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'Midsommar' Shines: A Solstice Nightmare Unfolds In Broad Daylight

Loss, grief and emotional neglect all play a role in <em>Midsommar</em> — a haunting thriller about an American couple attending a mysterious festival in the Swedish countryside.
Csaba Aknay
Loss, grief and emotional neglect all play a role in Midsommar — a haunting thriller about an American couple attending a mysterious festival in the Swedish countryside.

In the viscerally unnerving films of Ari Aster, there's nothing more horrific than the reality of human grief. His haunted-house thriller, Hereditary, followed a family rocked by traumas so devastating that the eventual scenes of devil-worshipping naked boogeymen almost came as a relief. Aster's new movie, Midsommar, doesn't pack quite as terrifying a knockout punch, but it casts its own weirdly hypnotic spell. This is a slow-burning and deeply absorbing piece of filmmaking, full of strikingly beautiful images and driven less by shocks than ideas. It's not interested in frightening you so much as seeping into your nervous system.

And like Hereditary, Midsommar is very much rooted in loss. It begins with a young American woman named Dani, played by the great English actress Florence Pugh, panicking over a family emergency that moves swiftly toward its worst possible outcome. As she tries to pick up the broken pieces of her life, Dani seeks solace from her boyfriend, Christian, and is surprised to learn that he's about to go on a trip with some of his grad-school buddies. They're headed to a remote Swedish commune that is holding a nine-day festival to observe the summer solstice. Dani presses him about why he didn't tell her earlier, and an argument ensues.

The handsome Irish actor Jack Reynor clues you in to the selfishness beneath Christian's quiet, sensitive-sounding demeanor. Dani doesn't know that he was about to end their four-year relationship before tragedy struck, and he's only staying with her now out of a sense of obligation. Christian reluctantly invites her to join him in Sweden, and she accepts, to the irritation of some of his friends, who don't want his mopey girlfriend along to spoil their fun.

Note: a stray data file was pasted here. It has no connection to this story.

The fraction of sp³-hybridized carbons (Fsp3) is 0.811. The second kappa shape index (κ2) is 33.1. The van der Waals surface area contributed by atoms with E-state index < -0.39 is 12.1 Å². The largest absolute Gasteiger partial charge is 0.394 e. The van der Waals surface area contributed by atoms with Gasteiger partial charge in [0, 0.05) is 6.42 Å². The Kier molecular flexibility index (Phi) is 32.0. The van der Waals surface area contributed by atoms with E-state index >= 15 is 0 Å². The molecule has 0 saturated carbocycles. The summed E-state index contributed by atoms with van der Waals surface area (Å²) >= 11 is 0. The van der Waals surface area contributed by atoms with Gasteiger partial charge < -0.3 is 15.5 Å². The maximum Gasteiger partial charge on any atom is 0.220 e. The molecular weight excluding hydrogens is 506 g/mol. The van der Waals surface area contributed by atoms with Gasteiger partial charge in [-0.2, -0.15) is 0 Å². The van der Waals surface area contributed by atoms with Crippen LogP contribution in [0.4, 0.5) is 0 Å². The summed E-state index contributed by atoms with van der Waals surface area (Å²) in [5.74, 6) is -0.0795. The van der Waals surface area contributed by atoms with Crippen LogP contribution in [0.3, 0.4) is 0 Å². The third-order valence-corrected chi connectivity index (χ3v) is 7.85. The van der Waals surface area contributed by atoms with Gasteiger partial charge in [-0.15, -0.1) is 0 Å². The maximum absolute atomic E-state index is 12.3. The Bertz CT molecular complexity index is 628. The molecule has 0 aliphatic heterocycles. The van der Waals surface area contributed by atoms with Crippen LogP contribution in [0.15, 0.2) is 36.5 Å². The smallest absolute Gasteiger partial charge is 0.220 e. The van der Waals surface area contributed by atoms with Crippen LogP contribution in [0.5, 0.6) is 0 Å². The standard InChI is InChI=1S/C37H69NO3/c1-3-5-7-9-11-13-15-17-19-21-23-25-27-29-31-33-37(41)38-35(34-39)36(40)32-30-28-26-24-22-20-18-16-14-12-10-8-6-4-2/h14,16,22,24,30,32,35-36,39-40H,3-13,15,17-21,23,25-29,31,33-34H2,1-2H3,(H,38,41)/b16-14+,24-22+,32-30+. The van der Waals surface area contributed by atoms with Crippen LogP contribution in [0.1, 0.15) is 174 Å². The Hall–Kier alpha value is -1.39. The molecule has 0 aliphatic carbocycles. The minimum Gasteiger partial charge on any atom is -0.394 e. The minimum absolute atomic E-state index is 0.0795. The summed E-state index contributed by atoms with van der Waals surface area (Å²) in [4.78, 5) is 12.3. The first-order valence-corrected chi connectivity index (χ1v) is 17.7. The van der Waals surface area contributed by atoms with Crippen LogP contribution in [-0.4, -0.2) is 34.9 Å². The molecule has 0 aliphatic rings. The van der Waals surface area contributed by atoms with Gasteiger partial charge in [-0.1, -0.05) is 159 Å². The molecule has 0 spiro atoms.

They fly to Sweden and, after a few hours' drive, arrive at a remote, centuries-old village where they are greeted by about 60 men and women wearing white robes embroidered with mysterious symbols. They are known as the Hårga, and they invite their American guests to participate in each day's festivities, which include lavish feasts, silent meditations, exhausting maypole dances and the consumption of various mind-altering drugs. Aster has a gift for dreaming up fictitious subcultures, and he visualizes these ancient customs and artifacts with an almost anthropological attention to detail. The Hårga seem benevolent enough at first, and there's something comforting about their strange rituals and their intimate communion with nature.

But then the mood takes a sinister turn and Dani and Christian's traveling companions start to disappear. The story owes a clear debt to The Wicker Man, Robin Hardy's 1973 horror classic about a pagan fertility cult, but Midsommar is more ambiguous and slower to come into focus. This is a nightmare that unfolds in broad daylight, under a midnight sun that bears down relentlessly on the landscape. The sun could almost be a metaphor for Dani's grief, something ever-present and all-consuming, especially since Christian seems to take so little interest in consoling her.

Aster has said that he was inspired to write Midsommar after the end of a long-term relationship, and that Dani's experience is a fictionalized version of his own. Whatever the real-life details, he's made the ultimate bad-boyfriend movie, a withering portrait of emotional neglect that has nothing nice to say about Christian, his petty-minded friends or, indeed, the state of contemporary American masculinity.

Among other things, Midsommar is a wickedly funny movie about the clash between pagan traditions and the ways of the modern world. One of its more provocative notions is that Dani may in fact be better off with the Hårga, with their seemingly selfless, utopian way of life. Sex and death, a source of so much pain and anxiety in the outside world, are here just part of life's unending cycle.

Midsommar is in no rush to solve its many mysteries. The third act is full of surreal images of revelry and ritual sacrifice, plus a sex scene that's as hilarious as it is appalling. What you remember most is Pugh's quietly mesmerizing performance. Your sympathies are with Dani at every moment, and so are the movie's. Toward the end she fixes the camera with an extraordinary look of terror and exultation, as she beholds the stunning fate that awaits her. Her story may begin in heartbreak and end in madness, but Aster ensures that she gets the last laugh.

Copyright 2021 Fresh Air. To see more, visit Fresh Air.

Justin Chang is a film critic for the Los Angeles Times and NPR's Fresh Air, and a regular contributor to KPCC's FilmWeek. He previously served as chief film critic and editor of film reviews for Variety.
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